LKA warning: Fraudsters steal credit card details for mobile phone payments

The LKA Lower Saxony warns of a scam where criminals steal credit and debit card details using phishing. They then activate the smartphones for payment via NFC. The deceived only notice it on the bank statements. In recent weeks, several victims of the scam have filed complaints, which is why the Hanover Police are now warning about the scam.

Current smartphones from Apple or with the Android system from Google and some smartwatches support the so-called Near Field Communication Standard NFC. A small circuit enables data transmission via radio, whereby payments are usually confirmed cryptographically secured – for example, users do not insert the appropriate bank card into the reader at the checkout, but only hold it for it. In the corona pandemic, this form of contactless payment is becoming increasingly widespread.

Credit or debit card data can also be stored on current smartphones and smartwatches and used with Apple Pay or Google Pay. After confirmation with, for example, a mobile PIN code, the data is stored in the wallet on the device. In the future, opening the wallet and confirming the payment with a fingerprint, facial recognition or telephone PIN will be enough to process the payment via the card.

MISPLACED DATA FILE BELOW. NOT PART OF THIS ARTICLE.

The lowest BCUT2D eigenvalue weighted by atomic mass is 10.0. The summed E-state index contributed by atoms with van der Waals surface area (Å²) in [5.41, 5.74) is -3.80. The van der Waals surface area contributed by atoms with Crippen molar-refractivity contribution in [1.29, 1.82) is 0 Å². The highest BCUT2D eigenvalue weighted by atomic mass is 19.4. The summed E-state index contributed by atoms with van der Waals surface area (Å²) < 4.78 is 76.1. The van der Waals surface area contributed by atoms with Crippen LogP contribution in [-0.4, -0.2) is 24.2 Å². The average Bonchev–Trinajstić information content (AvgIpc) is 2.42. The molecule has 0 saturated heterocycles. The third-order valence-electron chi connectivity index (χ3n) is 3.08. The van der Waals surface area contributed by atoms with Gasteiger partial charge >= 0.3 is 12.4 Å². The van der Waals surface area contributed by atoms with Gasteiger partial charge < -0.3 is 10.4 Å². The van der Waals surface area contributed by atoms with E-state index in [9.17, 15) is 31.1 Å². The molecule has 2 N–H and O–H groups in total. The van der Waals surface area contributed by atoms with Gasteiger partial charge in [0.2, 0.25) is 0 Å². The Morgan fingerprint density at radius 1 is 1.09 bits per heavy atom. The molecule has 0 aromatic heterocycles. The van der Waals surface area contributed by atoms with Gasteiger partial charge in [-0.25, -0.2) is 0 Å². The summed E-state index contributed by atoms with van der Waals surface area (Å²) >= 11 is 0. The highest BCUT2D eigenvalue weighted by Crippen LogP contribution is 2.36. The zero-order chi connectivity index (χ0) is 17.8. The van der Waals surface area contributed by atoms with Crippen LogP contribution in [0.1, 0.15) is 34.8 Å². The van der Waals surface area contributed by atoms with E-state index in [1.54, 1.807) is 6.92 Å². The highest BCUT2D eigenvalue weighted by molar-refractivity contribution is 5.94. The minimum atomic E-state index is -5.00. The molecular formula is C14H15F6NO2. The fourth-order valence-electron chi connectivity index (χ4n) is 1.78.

According to the LKA Lower Saxony, the fraudsters use phishing sites to obtain the debit or credit card details. The next day they called the potential victims and pretended to be bank employees. In the course of the conversation, there was always a request to confirm a push TAN – it came in during the conversation. If the victim steps in and confirms the TAN, it will unlock the card on the scammer’s cell phone. Without further PINs, TANs or even physical credit cards, the fraudsters can then shop and pay with the credit card.

The LKA Lower Saxony also provides information on protecting against this scam. For example, the internet banking website should only be accessible via the known URL and not by clicking on links in emails, text messages or messenger messages. In addition, banks and credit unions have never asked for sensitive data or TANs by phone or message. Online banking also allows users to check which cards and devices are stored for use.

Anyone who has fallen for this scam should contact their bank immediately to avoid greater damage. Those involved should then report the incident to the local police station.

Online and telephone fraud remains a hot topic. Instructions on heise online explain how to recognize telephone fraud and how to prevent fraud.


(dmk)

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